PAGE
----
Friday, March 02, 2007

The mind's eye : the healing power of the mind.

No one really knows what the mind is. However, through time immemorial, all kinds of wondrous and not so wondrous properties have been associated with the mind. Weakness, Strength, Cunning, Scholarship, a variety of things maybe associated with a mind. The mind , has never been physically probed, or analysed, or synthesized, and yet, in times of physical debility and times of trouble, the mind plays an extremely important part in actions of the human beings.

"The mind's eye has a special relationship with the healing system."

Dr Andrew Weil said that. And how true it is.

I have become a believer in the healing power of the mind after seeing several cases among friends and family.

My father , when in his mid seventies, was plagued by a bad back. A lifelong yoga practitioner, vegetarian, frequent meditator, he first looked upon the slight discomfort as an introduction to aging. It slowly aggravated to such an extent, that it became impossible to sit, say, at the dining table, to have a meal. It looked like he could indefinitely stand or sleep; nothing in between was good news.

Came a time when he had to eat his meals lying down on his stomach. And getting to that position and back involved an extremely painful transition.

We urged him to allow us to take him to an orthopaedic expert. Lest it sound like my father was ignorant of the progress and advances in medicine, it may be stated at the outset, that my father had some firm convictions, and suspicions , about doctors. He thought X-rays and MRI's were a planned way of making people spend unneccessary money.

The doctor who knew him and his philospohy, examined him, prescribed some NSAIDs that would also not upset his stomach, and advised some diagnostic tests. The doctor diagnosed a herniated disc and he also told us that such cases were often treated surgically.

Some huge alarm bells simply clanged in my fathers head, it seemed. He decided that there would be no surgery. A couple of days of NSAID's and his pain reduced. He could bend a liitle. He actually threw away the medicine. He then told us that he would handle this whole thing with yoga, and promptly consulted a a place which had lots of yoga exercise therapy with orthopaedic doctors as consultants.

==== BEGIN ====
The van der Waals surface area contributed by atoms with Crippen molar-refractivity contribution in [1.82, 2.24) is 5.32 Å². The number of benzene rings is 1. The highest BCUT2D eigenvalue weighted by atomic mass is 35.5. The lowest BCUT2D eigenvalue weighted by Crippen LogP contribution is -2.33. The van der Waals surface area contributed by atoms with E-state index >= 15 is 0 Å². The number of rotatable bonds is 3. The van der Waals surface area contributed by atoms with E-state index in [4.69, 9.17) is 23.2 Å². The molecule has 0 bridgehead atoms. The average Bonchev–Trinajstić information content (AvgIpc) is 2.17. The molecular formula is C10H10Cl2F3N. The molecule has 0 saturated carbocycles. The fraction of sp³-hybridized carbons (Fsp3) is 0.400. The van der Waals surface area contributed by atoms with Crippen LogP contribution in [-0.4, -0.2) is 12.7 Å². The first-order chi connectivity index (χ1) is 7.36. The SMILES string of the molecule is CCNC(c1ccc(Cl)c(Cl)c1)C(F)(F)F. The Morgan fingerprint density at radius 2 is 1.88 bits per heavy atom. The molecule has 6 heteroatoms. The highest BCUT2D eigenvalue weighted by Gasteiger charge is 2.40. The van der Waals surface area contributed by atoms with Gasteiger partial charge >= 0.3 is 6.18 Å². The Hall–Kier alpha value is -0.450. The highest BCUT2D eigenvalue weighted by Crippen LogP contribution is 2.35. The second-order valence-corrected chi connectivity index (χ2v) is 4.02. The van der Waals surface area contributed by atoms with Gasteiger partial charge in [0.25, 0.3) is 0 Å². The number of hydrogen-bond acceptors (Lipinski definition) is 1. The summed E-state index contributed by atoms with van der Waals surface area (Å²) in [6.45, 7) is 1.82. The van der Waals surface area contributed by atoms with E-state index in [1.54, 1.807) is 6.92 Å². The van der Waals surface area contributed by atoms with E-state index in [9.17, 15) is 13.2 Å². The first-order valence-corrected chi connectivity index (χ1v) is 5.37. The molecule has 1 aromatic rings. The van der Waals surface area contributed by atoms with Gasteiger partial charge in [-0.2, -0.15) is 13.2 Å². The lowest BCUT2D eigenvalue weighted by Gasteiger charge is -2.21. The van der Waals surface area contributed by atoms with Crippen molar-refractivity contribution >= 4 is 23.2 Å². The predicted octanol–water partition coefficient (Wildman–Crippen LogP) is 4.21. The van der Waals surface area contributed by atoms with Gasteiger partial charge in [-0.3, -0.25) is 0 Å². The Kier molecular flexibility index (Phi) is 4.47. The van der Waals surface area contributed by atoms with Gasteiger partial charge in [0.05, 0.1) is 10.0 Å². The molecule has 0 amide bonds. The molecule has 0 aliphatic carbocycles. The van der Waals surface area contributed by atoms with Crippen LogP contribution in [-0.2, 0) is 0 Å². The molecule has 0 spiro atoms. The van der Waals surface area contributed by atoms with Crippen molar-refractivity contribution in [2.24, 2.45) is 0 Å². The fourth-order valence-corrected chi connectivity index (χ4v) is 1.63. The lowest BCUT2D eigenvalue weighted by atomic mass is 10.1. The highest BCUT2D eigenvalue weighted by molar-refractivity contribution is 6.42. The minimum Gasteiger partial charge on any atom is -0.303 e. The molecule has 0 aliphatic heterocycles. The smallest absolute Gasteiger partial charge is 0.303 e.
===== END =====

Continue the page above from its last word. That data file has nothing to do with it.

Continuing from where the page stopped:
He had all these ropes and belts (provided by this place) that he used in conjunction with chairs and tables and common things you could find in houses, and proceeded to practice his slow bending-stretching exrecises, along with some other recommended exercises , like deep breathing. Most important, he continued to will to himself, that he was going to come out of this "back-trap" as he called it.

A clear case of mind triumphing over physiology. Six months later when we visited him, he and my daughter went climbing on the hill and had a picnic there . His usual doctor just continued to shake his head disbelievingly.

Even more unusual is the case of a neighbour, a much younger woman, who simply got up one morning to find that she couldnt straighten her leg and stand, without some excruciating pain. It got to a point where the other leg would suddenly go numb. Sometimes, she would be sleeping and this intense pain would creep up her limbs. Lots of trips to the neurosurgeon, all kinds of diagnostic tests later, she was told she had an onset of Parkinsons. Some Parkinsons medication was advised. but it didnt suit her and she would suddenly get tremors in addition to intense sudden pain. With some anxiety prone members in her family, she started relying more and more on her friends. While the doctor was zeroing in on medication and appropriate dosage, she not only lost sleep, but also got into a panic about walking. Getting her to walk down the stairs would involve several of her friends cajoling her, agreeing to stand on either side, support her in case she wavered. Crossing the small road in front of her house involved huge thinking before she took the step after the first one. There was so much fear, and confusion, and pain, and fear of pain.

After increasing tremors , she reduced her medication with some improvement. Someone suggested acupuncture, ayurveda therapy , pressure points therapy, massage , and what have you. Thanks to her friends and extended-family encouragement, she tried everything with very minor improvement. She had no sleep for months, due to pain.

She, however, had one thing going for her. Her very strong mind. After the initial frightening pain experience which sort of pushed her into a hibernating shell, she slowly emerged out with the help of her friends. Limping, sometimes, even falling, tripping, she tried walking a little further everyday. An avid admirer of handicrafts and the arts, and an enthusiatic art and textile lover, she kept imagining she would get well, and one day attend the show which was held annually in their city.